By the time he reaches the beach the sky is grey, no hint of sunlight yet, but the pale ocean reflects the transition from night. No-one around, his stride shortens and slows to a walk as his feet meet the sand. He stops, chest heaving and bends over to catch his breath, thighs supporting his hands. He thought he’d put all this behind him but Raife’s return was always going to rock his boat. Jack wasn’t the only one disturbed by his presence.

When his breathing returns to normal, the light is brighter and a pale shimmer of orange and gold lines the far edge of the ocean. There’s nothing to be done that won’t somehow cause damage. He’s a doctor; he’s supposed to heal and cure, to alleviate suffering, not re-open old wounds.

Hands on hips, he watches the morning arrive on the horizon. His troubles dilute a little with the light and he sighs. Bending over he stretches out his aching muscles then decides to jog to the surgery. Another three kilometres will do him good, make sure he’s sweated those worries right out. He’ll shower and change at work, at this hour he should make it without being spotted.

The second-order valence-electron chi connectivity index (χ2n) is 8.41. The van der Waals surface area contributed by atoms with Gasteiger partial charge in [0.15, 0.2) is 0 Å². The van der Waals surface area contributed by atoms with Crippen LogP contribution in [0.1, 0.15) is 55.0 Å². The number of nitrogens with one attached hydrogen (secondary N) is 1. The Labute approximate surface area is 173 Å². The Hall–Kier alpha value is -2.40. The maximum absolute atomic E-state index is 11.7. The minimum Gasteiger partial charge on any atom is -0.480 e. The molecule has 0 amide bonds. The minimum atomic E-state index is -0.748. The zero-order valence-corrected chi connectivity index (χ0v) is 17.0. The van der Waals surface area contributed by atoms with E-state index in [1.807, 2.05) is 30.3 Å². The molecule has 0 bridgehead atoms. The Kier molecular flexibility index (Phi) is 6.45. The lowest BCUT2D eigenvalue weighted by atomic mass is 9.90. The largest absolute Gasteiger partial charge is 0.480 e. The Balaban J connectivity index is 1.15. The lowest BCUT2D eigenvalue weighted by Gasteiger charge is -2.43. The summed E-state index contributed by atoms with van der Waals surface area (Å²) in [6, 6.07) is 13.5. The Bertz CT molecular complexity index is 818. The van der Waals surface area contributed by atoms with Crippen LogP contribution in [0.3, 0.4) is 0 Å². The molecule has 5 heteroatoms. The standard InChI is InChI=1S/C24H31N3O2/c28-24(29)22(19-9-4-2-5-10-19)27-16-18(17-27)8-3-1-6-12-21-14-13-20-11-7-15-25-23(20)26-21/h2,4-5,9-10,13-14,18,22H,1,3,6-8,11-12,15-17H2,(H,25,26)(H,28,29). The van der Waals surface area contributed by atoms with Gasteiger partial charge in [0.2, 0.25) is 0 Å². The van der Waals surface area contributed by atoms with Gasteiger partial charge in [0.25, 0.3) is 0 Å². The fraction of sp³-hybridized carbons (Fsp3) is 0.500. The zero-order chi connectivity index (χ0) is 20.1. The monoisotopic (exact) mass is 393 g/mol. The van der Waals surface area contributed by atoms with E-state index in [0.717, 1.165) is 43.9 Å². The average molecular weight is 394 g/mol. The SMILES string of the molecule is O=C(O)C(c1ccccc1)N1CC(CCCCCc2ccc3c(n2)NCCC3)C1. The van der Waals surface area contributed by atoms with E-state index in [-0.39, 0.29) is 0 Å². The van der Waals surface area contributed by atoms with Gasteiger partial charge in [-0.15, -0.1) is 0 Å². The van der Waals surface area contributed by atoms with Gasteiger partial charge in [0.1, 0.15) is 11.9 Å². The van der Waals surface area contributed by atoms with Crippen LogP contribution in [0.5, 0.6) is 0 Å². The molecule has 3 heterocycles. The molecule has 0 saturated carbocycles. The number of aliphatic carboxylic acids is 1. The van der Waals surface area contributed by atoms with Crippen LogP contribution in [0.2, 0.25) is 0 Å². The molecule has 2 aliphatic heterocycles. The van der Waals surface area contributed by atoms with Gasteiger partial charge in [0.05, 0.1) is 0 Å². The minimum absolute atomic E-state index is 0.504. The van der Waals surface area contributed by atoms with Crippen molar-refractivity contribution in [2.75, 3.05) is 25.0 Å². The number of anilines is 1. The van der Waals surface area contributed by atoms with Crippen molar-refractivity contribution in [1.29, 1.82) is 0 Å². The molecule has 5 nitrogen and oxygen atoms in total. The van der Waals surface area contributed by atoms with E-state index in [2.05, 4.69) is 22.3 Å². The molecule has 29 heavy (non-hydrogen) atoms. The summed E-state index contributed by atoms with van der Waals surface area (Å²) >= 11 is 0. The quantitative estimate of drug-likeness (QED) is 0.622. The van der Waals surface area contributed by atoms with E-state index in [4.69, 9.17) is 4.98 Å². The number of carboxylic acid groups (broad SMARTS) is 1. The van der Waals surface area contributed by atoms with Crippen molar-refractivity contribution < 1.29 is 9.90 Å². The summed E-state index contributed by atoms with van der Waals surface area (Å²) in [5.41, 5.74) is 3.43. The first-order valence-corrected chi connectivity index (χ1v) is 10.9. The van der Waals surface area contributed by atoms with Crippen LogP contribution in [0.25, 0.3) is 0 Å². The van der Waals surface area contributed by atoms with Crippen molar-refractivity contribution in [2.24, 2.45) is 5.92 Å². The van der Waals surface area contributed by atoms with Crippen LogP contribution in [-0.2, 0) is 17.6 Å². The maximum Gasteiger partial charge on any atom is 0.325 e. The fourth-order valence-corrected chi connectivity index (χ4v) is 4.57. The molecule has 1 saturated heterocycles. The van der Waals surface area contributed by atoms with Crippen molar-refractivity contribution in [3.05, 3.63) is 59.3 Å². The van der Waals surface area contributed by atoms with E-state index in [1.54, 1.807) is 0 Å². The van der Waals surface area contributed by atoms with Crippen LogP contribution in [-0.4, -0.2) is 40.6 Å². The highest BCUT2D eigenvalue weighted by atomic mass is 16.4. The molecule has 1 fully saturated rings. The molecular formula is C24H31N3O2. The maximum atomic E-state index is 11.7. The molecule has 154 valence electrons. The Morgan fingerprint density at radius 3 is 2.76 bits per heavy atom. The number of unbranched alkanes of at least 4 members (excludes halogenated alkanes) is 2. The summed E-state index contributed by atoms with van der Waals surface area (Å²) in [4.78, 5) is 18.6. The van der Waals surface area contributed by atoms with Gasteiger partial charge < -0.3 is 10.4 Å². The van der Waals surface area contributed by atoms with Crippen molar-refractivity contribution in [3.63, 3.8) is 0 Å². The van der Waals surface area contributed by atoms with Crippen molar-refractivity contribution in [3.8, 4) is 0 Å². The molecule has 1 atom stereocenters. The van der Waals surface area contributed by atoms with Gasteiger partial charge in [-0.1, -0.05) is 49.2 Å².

“What the hell happened to you?” Jed’s forehead creases, the resultant expression a mixture of concern and disgust.

Dan raises a hand then collapses forward, hands on his knees again, breathing like a fish.

“That must have been some damn yoga class.” Jed grins and goes about grinding the beans to make Dan’s coffee.